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Tampere dolphinarium favourite Näsi passes away

The 35-year-old female bottle-nose dolphin was described by her custodians as the most docile and teachable of the Särkänniemi pod. Näsi suffered from a chronic liver complaint. Discussion surrounding the ethical basis of keeping dolphins in captivity has been widespread.

Särkänniemen Näsi-delfiini.
Näsi was put down after complications from a liver disease. Image: Särkänniemen Elämyspuisto

Näsi hailed from the Gulf of Mexico and the shores of Florida, from whence she was brought in 1985 to the then newly-established dolphinarium at Särkänniemi amusement park, Tampere. Näsi had been suffering from a liver disease that was first diagnosed in 2008, but took a turn for the worse during July.

Näsi’s trainers and custodians describe her as a hard-working and calm animal, who was perhaps the most apt to learn new tricks of the original five members of Särkänniemi’s pod of dolphins. The other dolphins still at the amusement park are Veera, Delfi, Eevertti and Leevi – a descendant of the deceased Näsi.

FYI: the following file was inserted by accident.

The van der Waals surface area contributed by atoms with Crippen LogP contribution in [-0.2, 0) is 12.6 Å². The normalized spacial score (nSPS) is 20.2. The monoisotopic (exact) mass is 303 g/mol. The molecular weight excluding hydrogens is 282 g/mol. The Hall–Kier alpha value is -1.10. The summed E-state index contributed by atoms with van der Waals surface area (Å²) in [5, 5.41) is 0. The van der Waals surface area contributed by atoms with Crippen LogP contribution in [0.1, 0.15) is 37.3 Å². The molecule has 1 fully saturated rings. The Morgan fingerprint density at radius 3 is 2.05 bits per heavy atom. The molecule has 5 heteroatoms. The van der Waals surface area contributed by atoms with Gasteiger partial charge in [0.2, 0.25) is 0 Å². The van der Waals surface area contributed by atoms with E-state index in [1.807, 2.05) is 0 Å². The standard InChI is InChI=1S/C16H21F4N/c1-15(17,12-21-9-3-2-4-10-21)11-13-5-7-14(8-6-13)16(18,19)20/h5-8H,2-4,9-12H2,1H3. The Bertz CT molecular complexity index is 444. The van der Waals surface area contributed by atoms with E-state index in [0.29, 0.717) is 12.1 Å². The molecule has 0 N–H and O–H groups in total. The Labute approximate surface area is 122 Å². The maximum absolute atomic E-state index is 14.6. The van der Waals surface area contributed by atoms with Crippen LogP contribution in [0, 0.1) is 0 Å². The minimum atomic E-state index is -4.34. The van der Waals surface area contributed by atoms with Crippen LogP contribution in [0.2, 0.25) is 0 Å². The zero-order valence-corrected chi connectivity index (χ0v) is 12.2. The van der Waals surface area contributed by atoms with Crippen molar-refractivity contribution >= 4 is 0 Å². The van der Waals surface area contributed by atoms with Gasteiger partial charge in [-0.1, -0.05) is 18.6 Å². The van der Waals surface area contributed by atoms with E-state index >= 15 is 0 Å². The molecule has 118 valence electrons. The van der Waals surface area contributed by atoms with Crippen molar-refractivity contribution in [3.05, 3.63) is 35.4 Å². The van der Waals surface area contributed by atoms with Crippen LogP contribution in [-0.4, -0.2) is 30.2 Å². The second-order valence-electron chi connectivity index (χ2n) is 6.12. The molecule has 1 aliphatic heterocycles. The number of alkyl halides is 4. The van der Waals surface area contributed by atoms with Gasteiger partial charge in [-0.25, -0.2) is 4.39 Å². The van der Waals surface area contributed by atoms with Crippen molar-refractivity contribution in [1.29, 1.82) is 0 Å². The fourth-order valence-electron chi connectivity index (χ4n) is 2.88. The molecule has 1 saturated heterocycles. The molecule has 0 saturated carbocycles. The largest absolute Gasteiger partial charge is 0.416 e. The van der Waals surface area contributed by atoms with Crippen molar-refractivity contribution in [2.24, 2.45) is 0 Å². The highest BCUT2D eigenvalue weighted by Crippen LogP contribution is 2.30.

Dolphin captivity problematic

Public discussion has centred on potentially shutting down dolphinariums like the one at Tampere. Detractors of dolphin captivity say that the animals, who are used to the wide open sea and ocean spaces where they were born, suffer unduly in closed pools.

In July, Environment Minister Ville Niinistö weighed in on the debate over whether the dolphin enclosure in Tampere’s Särkänniemi theme park should be closed down, saying he finds the idea of keeping dolphins in captivity “problematic”.

However he added that the future of the attraction, which has come under criticism from local politicians and international animal-rights campaigners, should be a decision for the municipality rather than central government.

”Nowadays we are increasingly aware that animals should be allowed to engage in the behaviour that’s typical for their species,” the Green Party leader said. “Marine mammals such as dolphins are incredibly intelligent animals who in the wild live in large, open areas, which they need for their wellbeing.”

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